Ok, not gonna lie, the first time I went to a yoga class and we opened by chanting “oom” together while the teacher hit a gong I seriously thought I had accidentally joined a some sort of cult of soccer moms and hippies. By the end of that first class, though, I was hooked.
What shocked me initially was that yoga can actually be a great workout. My personal favorite is hot yoga- it’s like working out in the Rock in the summer. If you take an intense enough class you feel like you’ve sweat off half your body weight (I’ve definitely been that person who slips on their mat because it’s covered in sweat, so don’t be embarrassed). Those of you who work out regularly know that it’s important to change up your routine to work different parts of your body and avoid injury, and yoga is a perfect option for your off days in between demanding workouts.
As Notre Dame students, we are known not only for a generally physically fit student body, but for our rigorous academics. This means stress, and lots of it. Yoga, like many other exercises, can be a great escape from the troubles of your day/week/month/life. It’s important to set aside time for yourself, and yoga does a great job of forcing you to clear your mind (even if it’s for just an hour).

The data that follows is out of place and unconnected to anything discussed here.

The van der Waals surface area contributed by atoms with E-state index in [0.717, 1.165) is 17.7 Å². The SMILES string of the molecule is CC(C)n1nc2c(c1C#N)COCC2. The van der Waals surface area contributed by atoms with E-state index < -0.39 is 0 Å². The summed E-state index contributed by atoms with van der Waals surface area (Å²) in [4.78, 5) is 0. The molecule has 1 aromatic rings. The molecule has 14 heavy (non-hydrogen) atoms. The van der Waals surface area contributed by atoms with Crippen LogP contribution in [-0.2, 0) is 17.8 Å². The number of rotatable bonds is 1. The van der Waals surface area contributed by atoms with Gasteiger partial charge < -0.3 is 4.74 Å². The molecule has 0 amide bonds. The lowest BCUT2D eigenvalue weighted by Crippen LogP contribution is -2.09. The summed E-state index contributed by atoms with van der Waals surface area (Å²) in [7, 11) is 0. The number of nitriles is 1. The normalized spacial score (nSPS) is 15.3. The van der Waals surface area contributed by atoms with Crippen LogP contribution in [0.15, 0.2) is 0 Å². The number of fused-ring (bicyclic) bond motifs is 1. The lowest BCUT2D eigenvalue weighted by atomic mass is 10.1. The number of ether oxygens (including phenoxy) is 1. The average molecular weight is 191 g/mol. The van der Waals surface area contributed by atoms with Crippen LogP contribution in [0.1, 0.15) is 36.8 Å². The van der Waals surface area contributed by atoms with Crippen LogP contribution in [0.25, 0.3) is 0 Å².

Another aspect of yoga that makes it perfect for college students is its convenience. You can practice yoga essentially anywhere and need almost nothing. I would normally recommend using a mat, but if you just need a quick stretch you can simply push aside the dirty clothes we both know are all over your floor and do some yoga in your dorm room. You can also incorporate other things into your yoga practice, such as cardio or weights. Another favorite class of mine is called Yoga Sculpt, which, let me tell you, kicked my ass the first time I did it. All you need to do is hold small (5-8 lb) weights during standing poses and break up cycles with cardio (jumping jacks, burpees, high knees, etc).
Potentially the most convincing argument to try yoga is the benefits it can have for your health later in life. Regular practice increases overall flexibility, which is something that we can easily lose as we age if we don’t keep up with it. I don’t know about you, but I plan on being able to stay active as long as possible and it starts with the habits we develop now. I see plenty of old people in my yoga classes that are far more fit than I am, and my own grandma was doing headstands well into her 70s.
Ok, now that you’re convinced, grab a mat and check out the plethora of instructional videos online.